U.S. dairy’s value as a global solution has never been more apparent than it has been this year, with exports reaching records and domestic consumption also at historically high levels. Time and again, U.S. dairy is asserting itself as a crucial part of the global food system. And that’s why, as part of an upcoming United Nations Food Systems Summit, the National Dairy Farmers Assuring Responsible Management (FARM) Program is one of many initiatives submitted as a UN Food Systems Summit (UNFSS) game changer to demonstrate the innovation, leadership, and impact of U.S. dairy.
The summit will convene later this year as part of the United Nations’ “Decade of Action” to achieve the Sustainable Development Goals (SDGs) by 2030. Its aim is to raise awareness and elevate public discussion about how reforming our food systems can help achieve the SDGs. The game-changer initiative is designed to identify programs and initiatives around the world that move the collective effort in a beneficial direction — and with its many benefits to farmers as well as food systems, the FARM Program fits the bill.
To further explore and demonstrate the FARM Program’s potential as a global solution, an exclusive UNFSS virtual experience called “The National Dairy FARM Program’s game-changing U.S. dairy commitment to sustainable dairy production” was held on May, 24 2021, as part of the U.S.’s submission to the game changers. Marilyn Hershey, DMI board chair and owner of Ar-Joy Farm, and other panelists discussed the solutions that U.S. dairy provides to on-farm social responsibility.
During the panel, Hershey said U.S. dairy farmers have solutions for the challenges presented by the UN development goals, such as FARM Environmental Stewardship, the Net Zero initiative, and cooperative-specific initiatives like Land O’ Lakes Dairy 2025.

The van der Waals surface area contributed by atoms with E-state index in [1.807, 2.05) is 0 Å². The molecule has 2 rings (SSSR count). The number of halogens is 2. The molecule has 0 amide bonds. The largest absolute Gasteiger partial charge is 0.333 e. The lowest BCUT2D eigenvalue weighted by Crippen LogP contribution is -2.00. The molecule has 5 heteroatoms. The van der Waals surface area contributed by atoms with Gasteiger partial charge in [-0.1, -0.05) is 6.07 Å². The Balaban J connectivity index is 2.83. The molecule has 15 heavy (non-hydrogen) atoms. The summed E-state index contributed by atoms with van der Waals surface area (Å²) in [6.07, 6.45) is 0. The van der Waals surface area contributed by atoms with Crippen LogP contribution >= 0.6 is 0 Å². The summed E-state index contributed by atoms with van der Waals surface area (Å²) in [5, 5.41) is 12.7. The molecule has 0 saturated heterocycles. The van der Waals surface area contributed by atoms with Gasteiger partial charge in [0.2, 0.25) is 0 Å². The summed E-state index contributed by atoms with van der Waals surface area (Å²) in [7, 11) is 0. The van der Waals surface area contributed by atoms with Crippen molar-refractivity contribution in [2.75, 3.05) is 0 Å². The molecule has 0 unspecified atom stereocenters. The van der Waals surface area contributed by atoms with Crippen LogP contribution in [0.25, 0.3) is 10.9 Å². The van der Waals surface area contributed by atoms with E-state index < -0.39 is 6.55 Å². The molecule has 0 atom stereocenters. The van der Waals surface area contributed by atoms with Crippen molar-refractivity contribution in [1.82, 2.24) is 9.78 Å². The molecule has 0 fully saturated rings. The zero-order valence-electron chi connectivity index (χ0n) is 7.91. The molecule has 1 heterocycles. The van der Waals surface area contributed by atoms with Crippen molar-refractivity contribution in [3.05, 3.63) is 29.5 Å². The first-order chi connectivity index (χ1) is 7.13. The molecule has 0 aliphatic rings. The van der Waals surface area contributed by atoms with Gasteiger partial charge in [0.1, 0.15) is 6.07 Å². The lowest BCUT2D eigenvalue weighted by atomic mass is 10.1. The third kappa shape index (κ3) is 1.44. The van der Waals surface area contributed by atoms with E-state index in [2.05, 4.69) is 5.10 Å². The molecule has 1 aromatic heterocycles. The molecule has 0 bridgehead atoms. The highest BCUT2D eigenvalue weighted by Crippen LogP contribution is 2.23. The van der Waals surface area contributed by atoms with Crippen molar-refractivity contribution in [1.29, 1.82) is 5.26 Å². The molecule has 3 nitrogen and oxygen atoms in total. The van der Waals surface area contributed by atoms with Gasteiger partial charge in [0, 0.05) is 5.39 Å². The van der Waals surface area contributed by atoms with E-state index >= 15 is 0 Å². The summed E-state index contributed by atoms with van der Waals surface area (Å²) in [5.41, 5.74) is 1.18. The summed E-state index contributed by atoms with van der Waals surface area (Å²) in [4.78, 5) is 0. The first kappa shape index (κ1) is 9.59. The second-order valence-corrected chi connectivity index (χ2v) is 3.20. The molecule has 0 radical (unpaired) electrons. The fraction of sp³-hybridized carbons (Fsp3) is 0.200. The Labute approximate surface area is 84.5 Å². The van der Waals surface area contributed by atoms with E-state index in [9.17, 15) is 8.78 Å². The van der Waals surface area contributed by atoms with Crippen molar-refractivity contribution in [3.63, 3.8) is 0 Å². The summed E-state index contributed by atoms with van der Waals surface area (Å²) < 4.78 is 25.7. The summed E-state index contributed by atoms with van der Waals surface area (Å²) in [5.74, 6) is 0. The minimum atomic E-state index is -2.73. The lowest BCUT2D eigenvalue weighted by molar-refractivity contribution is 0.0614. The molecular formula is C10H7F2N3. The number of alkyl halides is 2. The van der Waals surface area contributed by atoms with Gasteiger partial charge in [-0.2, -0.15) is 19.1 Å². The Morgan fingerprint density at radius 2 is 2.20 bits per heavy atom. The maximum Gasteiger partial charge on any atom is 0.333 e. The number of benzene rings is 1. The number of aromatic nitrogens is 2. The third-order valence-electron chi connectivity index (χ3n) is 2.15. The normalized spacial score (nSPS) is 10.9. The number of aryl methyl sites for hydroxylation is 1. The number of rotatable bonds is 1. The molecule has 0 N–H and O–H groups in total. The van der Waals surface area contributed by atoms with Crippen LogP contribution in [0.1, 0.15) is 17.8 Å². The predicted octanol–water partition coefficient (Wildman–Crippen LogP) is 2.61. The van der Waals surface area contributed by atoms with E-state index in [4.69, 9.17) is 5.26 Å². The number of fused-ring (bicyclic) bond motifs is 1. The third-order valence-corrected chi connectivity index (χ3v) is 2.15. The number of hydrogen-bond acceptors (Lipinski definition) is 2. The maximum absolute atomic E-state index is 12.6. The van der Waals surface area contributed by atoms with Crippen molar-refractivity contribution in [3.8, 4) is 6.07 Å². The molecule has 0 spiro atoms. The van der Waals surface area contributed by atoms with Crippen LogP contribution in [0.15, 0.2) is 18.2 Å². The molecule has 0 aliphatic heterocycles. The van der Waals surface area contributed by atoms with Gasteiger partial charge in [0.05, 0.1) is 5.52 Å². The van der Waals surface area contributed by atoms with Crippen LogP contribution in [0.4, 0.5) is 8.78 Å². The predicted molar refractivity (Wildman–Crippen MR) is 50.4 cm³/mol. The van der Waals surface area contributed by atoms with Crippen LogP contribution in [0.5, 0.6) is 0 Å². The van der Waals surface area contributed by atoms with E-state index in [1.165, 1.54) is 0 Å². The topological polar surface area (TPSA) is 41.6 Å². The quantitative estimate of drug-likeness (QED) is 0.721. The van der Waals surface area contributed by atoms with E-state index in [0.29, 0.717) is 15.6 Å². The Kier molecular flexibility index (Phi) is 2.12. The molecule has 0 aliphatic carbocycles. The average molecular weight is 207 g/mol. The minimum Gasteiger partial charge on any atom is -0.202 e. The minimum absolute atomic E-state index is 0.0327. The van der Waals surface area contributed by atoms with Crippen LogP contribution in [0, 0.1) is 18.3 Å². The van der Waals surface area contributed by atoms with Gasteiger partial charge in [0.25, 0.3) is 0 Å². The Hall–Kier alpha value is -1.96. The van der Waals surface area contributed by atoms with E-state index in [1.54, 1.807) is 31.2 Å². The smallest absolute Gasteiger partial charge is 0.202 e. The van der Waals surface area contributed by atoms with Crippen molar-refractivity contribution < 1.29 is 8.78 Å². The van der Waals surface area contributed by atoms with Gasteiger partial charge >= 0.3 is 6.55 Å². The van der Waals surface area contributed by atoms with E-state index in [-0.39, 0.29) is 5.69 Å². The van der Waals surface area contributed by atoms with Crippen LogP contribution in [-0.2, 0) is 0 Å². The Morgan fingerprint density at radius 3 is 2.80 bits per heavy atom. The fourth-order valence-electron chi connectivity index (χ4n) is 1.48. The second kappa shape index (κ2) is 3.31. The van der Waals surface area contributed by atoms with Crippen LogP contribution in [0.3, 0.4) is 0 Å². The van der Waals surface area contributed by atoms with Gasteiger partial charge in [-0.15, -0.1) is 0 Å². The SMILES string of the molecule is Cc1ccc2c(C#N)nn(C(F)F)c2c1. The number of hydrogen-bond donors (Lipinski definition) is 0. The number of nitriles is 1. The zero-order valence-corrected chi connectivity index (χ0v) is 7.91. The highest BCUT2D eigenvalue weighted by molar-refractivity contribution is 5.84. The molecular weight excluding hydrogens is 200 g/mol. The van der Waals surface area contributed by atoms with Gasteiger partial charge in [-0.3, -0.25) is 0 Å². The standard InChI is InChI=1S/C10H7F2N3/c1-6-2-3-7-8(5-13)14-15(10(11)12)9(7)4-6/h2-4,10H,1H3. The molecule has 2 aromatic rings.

Rooted in science
Heather Anfang, senior vice president of U.S. Dairy Foods for Land O’ Lakes Inc.; Justin Potts, senior manager of Dairy 2025, FARM Animal Care and Sustainability for Land O’Lakes Inc.; and Tara Gaab, V.M.D., University of Pennsylvania Veterinary Field Service, also joined the panel to make the case for the strong value the FARM Program brings to farmers and the entire dairy supply chain.
“What I love the most about the FARM Program is that it's very science based. It takes information and data from studies and from animal welfare experts, scientists, papers, and journals, and uses that to guide the programs,” Gaab said in the panel. “A great example is responsible antibiotic use and having pain management for certain procedures like disbudding. The program is continuously evolving and taking science into account.”
By providing U.S. consumers with the necessary supply chain assurances and providing standards for animal welfare, environmental stewardship, antibiotic stewardship, and workforce development, the FARM Program serves as a valuable tool for farmers’ continuous improvement and progress toward the UN SDGs.
Hershey said the FARM Program is not a cookie cutter — there is evolution and change in this program. There is adaptation to new technologies, and it's important for us as farmers to understand that our practices will change as technology improves.
“The FARM standards help our animals thrive and help us become better farmers,” Hershey said. “It's nice to have the confidence in the program, and we realize that what FARM does for us can have a global impact.”